The Pirates have been actively negotiating in the middle rounds the last few days. They recently signed 17th round pick Hayden Hurst. The bonus information is not yet known. The Pirates could spend up to $100,000 without going over-slot. Any amount over $100,000 would go against their bonus pool.
The Pirates have been talking with other middle round picks in the last few days, and offering a few above slot deals.
**They’re close to the asking price for 16th round pick Max Moroff, although no deal has been reached. I’m told that Moroff will go to UCF if the offer doesn’t increase.
**They negotiated with 35th round pick Jackson McClelland, and offered him an above slot deal if he would have signed Wednesday night. McClelland turned down the offer and will be heading to Pepperdine.
**The Pirates were ready to draft 27th round pick Jake Johansen in the fourth round, although he turned down the money for that pick. They took him in the 27th round in case he changed his mind.
**21st round pick Jordan Steranka has agreed to a deal. However, he’s had mono, and as a result has failed his physical twice. Since he’s a college senior, the Pirates have until a week before next year’s draft to officially sign him.
**No word on where Walker Buehler stands, although he seems to be the primary backup option if Appel doesn’t sign.
The fact that the Pirates are offering over-slot deals to later round picks raises some questions about Appel. It could mean that they don’t plan on offering Appel every last cent in their budget. Or it could mean that they know Appel isn’t likely to sign, which means they’d have to find other areas to spend that money.
Competitive Balance Lottery
On Saturday, MLB will hold a competitive balance lottery for the 2013 draft. The lottery will award extra picks to small market and low revenue teams. The Pittsburgh Pirates are one of 13 teams eligible for the lottery. The other teams are the Diamondbacks, Orioles, Indians, Royals, Athletics, Padres, Rays, Reds, Rockies, Marlins, Brewers, and Cardinals. The chances in the lottery will be based on the previous year’s winning percentage, with the lower winning percentages giving teams a better chance at a pick.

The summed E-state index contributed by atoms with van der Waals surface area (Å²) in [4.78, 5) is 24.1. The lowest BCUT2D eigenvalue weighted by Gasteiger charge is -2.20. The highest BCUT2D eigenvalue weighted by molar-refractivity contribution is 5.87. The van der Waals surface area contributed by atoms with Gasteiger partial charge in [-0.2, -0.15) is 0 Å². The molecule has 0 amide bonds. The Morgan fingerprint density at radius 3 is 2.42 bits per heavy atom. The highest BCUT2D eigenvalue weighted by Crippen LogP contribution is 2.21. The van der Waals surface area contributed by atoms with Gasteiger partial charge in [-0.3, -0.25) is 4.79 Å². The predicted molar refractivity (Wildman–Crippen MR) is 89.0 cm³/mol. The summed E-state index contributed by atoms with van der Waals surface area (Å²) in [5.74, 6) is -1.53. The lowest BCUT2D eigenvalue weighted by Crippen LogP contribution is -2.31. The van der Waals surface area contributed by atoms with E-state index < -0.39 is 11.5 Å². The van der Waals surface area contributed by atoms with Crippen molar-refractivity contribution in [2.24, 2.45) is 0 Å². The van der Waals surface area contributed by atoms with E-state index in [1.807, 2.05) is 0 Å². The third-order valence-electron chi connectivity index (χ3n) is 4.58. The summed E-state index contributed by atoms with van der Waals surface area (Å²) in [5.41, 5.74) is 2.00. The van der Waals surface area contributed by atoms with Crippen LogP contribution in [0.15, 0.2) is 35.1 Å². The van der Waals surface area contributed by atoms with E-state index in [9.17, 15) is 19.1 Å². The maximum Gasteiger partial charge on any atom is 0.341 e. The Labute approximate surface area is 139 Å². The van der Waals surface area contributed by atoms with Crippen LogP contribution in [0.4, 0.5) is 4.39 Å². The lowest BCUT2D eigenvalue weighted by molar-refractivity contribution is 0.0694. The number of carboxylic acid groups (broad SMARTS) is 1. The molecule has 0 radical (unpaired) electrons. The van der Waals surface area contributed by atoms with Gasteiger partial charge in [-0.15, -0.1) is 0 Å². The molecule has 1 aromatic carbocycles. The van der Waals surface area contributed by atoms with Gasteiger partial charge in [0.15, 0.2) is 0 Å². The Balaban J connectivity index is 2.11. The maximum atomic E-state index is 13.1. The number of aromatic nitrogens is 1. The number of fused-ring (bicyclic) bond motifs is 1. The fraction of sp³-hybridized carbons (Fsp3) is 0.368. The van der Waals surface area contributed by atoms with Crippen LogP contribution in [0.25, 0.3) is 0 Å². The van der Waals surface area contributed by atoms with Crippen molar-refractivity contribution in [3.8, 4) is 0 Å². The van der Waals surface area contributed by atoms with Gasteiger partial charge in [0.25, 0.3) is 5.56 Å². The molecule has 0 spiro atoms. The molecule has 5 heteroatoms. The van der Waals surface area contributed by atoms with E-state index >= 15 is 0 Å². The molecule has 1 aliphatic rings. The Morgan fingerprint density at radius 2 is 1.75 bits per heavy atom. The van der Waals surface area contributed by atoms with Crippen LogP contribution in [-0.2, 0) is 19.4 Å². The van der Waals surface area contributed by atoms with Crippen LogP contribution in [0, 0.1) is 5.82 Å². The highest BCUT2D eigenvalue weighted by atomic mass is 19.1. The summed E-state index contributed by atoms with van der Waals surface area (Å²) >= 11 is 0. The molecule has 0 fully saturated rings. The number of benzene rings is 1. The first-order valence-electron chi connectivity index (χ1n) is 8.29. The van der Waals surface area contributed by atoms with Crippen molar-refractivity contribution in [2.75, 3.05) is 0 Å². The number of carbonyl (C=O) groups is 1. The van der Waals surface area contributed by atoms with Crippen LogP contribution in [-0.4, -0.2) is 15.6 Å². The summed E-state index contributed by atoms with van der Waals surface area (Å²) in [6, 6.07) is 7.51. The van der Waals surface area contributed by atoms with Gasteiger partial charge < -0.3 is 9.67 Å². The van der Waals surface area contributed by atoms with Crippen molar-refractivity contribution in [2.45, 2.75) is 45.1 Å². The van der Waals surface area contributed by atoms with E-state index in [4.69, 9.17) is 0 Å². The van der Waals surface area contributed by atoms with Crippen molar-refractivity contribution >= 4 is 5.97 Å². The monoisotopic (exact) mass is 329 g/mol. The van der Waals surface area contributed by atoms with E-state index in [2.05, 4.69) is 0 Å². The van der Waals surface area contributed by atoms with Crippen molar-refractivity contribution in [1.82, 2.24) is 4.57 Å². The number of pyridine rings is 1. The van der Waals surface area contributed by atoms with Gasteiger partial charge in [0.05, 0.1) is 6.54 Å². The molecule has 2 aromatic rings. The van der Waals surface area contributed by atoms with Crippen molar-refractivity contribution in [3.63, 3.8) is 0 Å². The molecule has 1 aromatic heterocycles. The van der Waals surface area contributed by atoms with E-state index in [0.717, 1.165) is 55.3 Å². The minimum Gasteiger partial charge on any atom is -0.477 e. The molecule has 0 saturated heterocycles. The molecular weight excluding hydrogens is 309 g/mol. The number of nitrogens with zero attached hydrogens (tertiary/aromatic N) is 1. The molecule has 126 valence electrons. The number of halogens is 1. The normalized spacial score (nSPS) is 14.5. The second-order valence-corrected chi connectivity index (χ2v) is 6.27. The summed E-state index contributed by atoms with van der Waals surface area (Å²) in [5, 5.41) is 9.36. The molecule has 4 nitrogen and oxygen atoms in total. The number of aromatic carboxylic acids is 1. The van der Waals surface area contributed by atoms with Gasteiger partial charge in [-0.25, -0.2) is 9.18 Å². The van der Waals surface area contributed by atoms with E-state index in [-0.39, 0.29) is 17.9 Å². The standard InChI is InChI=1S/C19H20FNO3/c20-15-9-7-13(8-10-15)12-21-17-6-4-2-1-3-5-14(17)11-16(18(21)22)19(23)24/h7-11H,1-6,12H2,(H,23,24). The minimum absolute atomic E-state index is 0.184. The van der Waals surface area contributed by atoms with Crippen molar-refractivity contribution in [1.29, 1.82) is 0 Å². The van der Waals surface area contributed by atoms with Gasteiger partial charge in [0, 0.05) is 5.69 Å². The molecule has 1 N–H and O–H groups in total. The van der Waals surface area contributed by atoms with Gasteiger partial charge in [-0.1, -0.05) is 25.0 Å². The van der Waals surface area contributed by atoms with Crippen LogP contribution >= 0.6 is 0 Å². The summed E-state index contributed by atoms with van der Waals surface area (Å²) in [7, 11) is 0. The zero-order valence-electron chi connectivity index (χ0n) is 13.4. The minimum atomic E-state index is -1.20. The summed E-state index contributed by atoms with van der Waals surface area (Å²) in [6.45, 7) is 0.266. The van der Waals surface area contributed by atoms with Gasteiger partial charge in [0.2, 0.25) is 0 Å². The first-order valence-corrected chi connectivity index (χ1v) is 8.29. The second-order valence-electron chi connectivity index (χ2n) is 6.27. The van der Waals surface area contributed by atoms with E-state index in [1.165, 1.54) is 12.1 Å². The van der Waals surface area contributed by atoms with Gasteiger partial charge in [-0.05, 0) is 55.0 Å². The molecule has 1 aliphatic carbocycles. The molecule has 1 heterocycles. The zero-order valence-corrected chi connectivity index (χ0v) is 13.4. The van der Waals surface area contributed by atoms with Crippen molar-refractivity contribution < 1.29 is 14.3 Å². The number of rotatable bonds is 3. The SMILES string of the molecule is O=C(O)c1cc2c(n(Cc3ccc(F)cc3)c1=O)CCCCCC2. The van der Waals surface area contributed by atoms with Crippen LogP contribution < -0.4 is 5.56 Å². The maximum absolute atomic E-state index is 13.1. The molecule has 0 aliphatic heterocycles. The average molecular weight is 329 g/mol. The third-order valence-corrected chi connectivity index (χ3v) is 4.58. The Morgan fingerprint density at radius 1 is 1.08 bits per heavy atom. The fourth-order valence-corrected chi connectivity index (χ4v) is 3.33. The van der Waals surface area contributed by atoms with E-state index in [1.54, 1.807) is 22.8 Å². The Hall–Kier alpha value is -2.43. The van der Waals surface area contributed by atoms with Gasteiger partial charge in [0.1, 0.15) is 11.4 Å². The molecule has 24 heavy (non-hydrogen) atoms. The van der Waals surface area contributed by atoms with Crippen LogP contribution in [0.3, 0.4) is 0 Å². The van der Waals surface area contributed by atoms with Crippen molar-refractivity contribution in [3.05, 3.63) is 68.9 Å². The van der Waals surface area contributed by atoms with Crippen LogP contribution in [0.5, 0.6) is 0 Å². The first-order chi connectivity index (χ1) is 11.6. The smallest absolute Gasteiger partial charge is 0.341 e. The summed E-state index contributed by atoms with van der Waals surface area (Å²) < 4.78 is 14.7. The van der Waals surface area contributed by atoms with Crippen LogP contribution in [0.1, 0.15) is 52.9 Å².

Those teams will enter a drawing for six picks at the end of the first round. The picks will come after any free agent compensation picks. Keep in mind that the compensation picks should be lower next year, as MLB also revamped that system, making it harder for teams to get extra draft picks.
A second set of six picks will be awarded for after the second round. Any team that didn’t get a pick in the first lottery will have a chance at these picks. Also, any team that received revenue sharing money will be entered in to the pool.
If a team goes over slot enough to forfeit a future draft pick, the pick will be awarded in a third lottery along with any other forfeited picks. The only teams that would be eligible for this lottery would be teams who didn’t exceed their bonus pool.
These compensation picks can be traded, but can only be traded once. Those picks could factor in to deadline deals this year, although they won’t hold a ton of value. In the past, compensation picks have carried a value of about $2.5 M per pick.
Right now, nine teams have exceeded their bonus pools, although no team is over the five percent barrier that would result in the loss of a pick. For that reason, the Pirates might be better off going over their bonus pool up to that five percent mark. They’d have an extra $300,000 to spend, which could either seal the deal with Appel, or allow them to get one or two additional later round picks. The Pirates wouldn’t be missing out on much if they missed the third lottery. If any team did lose a pick, the Pirates would be far from a guarantee to get that pick, since two-thirds of the league is currently eligible for that lottery. It might be different if there were a lot of picks available, but with the chances of no picks being available, the Pirates would be better off investing in guaranteed prospects in the later rounds with that extra $300,000.